The full form of OEM is referred to as Original Equipment Manufacturer. It is traditionally defined as a company which manufactures items that are used as components in the product produced by another company to make their products complete and sell them to the end-users.
The second firm is referred to as a value-added reseller (VAR) because it is adding value to its original item by incorporating features or services. For example, auto parts such as exhaust systems or brake cylinders are manufactured by a wide variety of OEMs. The OEM sells those parts to an auto manufacturer, which then assembles them into a car. The completed car is then marketed to auto dealers o be sold to individual customers.
The newer definition of OEM refers to the company that usually selects the supplier to manufacture product components, parts, or a subsystem according to the client’s desired design specifications. These product components are then delivered to the client for assembly, For example, Microsoft supplies its Windows software to Dell Technologies, which is used to build its personal computers and sell a complete PC system directly to the consumer. In the traditional sense of the term, Microsoft is the OEM and Dell the VAR. However, according to the new definition, Dell is considered as the OEM.
Manufacturers must set the quality standards for components that would be used into their products. Some components may be customized which demands much teamwork between the engineering departments of the buyer and the seller as well as the involvement of management in negotiating prices and other terms.
Proper quality assessment measures must be established because components become part of an organization’s product, quality is extremely important. The buyer’s name and the entire marketing mix are at stake. Thus a buyer tries to buy from sources that help ensure a good product. The producer may develop replacement market and make more profit by the continuous co-branding and awareness of OEM manufacturer. For example, Car tires and batteries are sold in the OEM market and eventually become consumer products in the after-market. Selling OEM parts directly to consumers may require different marketing and overall strategies.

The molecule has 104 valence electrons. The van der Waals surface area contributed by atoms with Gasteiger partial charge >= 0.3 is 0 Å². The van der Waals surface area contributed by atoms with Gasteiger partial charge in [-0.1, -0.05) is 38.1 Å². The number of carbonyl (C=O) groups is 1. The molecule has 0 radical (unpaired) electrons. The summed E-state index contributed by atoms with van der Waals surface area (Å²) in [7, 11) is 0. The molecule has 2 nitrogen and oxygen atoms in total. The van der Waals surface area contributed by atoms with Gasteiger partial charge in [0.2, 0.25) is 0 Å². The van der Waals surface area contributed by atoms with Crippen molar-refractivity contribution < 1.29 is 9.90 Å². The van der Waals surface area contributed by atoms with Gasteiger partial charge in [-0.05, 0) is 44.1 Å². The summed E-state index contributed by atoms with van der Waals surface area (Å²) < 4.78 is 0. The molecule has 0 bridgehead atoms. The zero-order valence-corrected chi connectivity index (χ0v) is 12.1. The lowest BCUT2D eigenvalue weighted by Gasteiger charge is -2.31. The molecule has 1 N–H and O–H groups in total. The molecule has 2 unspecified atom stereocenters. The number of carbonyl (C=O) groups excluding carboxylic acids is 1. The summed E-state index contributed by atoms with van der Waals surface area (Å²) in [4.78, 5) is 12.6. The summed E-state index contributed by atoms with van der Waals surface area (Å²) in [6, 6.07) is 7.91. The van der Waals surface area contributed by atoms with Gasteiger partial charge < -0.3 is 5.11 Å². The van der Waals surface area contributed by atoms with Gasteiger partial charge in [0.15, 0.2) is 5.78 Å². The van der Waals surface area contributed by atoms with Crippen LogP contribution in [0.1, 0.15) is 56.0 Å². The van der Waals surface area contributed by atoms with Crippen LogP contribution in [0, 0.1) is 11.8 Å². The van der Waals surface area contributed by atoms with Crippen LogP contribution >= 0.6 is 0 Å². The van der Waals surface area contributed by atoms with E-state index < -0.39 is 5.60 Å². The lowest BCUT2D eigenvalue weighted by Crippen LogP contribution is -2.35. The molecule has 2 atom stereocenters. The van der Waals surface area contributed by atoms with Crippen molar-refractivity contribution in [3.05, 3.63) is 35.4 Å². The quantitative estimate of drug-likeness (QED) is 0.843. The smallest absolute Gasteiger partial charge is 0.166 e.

Aftermarket refers to the market where equipment made by another company may be used by a consumer as a replacement. Usually, consumers buy an aftermarket product because it’s cheaper or more convenient to obtain.
Common categories of product in the OEM industry consists of those with differentiation in the product line and high volume outputs as toys, garments, automotive industry electronics, and information communication technology (ICT) equipment.
- The services offered by OEM allow both companies to benefit from each other’s strengths.
- By rebranding the finished products, the client then sells them in the market under its name, often at competitive prices due to cost-effectiveness incurred in OEM manufacturing.
- OEM manufacturing solutions also offer cost-effective benefits to multinational corporations (MNCs) with large-scale order requirements
- OEM solutions are ideal for start-ups which may lack the means or expertise to establish their factory production domestically or overseas
- There may exist a risk of having intellectual property rights (IPRs) stolen in an OEM service as the design of the item is getting shared between the parties involved.
- The selection of the right supplier for special items may take time, taking away a good opportunity from the client to launch its product.
- Since most OEM firms only like to deal with companies who can place a bulk order, a client company cannot opt for OEM service that can’t sell enough products.